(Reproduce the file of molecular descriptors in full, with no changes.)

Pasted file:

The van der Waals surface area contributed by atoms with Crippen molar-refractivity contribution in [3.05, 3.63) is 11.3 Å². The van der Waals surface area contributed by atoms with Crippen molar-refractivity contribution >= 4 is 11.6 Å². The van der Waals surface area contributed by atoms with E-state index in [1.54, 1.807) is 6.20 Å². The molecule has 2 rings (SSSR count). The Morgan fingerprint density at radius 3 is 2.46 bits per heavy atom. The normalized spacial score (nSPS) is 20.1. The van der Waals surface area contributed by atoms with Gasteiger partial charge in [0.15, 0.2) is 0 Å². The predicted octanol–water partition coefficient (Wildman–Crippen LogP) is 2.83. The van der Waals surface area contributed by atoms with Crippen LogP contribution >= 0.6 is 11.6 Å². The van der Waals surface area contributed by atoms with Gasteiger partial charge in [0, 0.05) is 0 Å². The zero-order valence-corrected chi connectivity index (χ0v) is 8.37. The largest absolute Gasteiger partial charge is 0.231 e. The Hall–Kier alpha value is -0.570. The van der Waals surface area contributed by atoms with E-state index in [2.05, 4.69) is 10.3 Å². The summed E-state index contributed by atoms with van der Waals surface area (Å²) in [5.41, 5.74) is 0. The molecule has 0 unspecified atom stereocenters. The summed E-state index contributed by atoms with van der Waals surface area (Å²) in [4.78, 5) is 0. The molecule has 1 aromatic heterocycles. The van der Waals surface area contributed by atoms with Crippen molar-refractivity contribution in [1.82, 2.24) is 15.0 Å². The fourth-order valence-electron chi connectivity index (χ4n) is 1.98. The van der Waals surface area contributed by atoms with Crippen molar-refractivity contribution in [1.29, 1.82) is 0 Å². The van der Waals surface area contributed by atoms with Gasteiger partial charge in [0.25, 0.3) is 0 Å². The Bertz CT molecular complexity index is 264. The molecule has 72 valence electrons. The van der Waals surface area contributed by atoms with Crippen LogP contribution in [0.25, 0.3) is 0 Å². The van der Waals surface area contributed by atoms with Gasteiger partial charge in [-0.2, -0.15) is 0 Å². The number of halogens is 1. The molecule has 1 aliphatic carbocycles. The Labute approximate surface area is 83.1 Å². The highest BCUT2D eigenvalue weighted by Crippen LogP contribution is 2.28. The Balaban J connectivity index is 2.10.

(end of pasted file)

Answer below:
The van der Waals surface area contributed by atoms with Crippen molar-refractivity contribution in [3.05, 3.63) is 11.3 Å². The van der Waals surface area contributed by atoms with Crippen molar-refractivity contribution >= 4 is 11.6 Å². The van der Waals surface area contributed by atoms with E-state index in [1.54, 1.807) is 6.20 Å². The molecule has 2 rings (SSSR count). The Morgan fingerprint density at radius 3 is 2.46 bits per heavy atom. The normalized spacial score (nSPS) is 20.1. The van der Waals surface area contributed by atoms with Gasteiger partial charge in [0.15, 0.2) is 0 Å². The predicted octanol–water partition coefficient (Wildman–Crippen LogP) is 2.83. The van der Waals surface area contributed by atoms with Crippen LogP contribution >= 0.6 is 11.6 Å². The van der Waals surface area contributed by atoms with Gasteiger partial charge in [0, 0.05) is 0 Å². The zero-order valence-corrected chi connectivity index (χ0v) is 8.37. The largest absolute Gasteiger partial charge is 0.231 e. The Hall–Kier alpha value is -0.570. The van der Waals surface area contributed by atoms with E-state index in [2.05, 4.69) is 10.3 Å². The summed E-state index contributed by atoms with van der Waals surface area (Å²) in [5.41, 5.74) is 0. The molecule has 0 unspecified atom stereocenters. The summed E-state index contributed by atoms with van der Waals surface area (Å²) in [4.78, 5) is 0. The molecule has 1 aromatic heterocycles. The van der Waals surface area contributed by atoms with Crippen molar-refractivity contribution in [1.82, 2.24) is 15.0 Å². The fourth-order valence-electron chi connectivity index (χ4n) is 1.98. The van der Waals surface area contributed by atoms with Crippen molar-refractivity contribution in [1.29, 1.82) is 0 Å². The van der Waals surface area contributed by atoms with Gasteiger partial charge in [0.25, 0.3) is 0 Å². The Bertz CT molecular complexity index is 264. The molecule has 72 valence electrons. The van der Waals surface area contributed by atoms with Crippen LogP contribution in [0.25, 0.3) is 0 Å². The van der Waals surface area contributed by atoms with Gasteiger partial charge in [-0.2, -0.15) is 0 Å². The number of halogens is 1. The molecule has 1 aliphatic carbocycles. The Labute approximate surface area is 83.1 Å². The highest BCUT2D eigenvalue weighted by Crippen LogP contribution is 2.28. The Balaban J connectivity index is 2.10.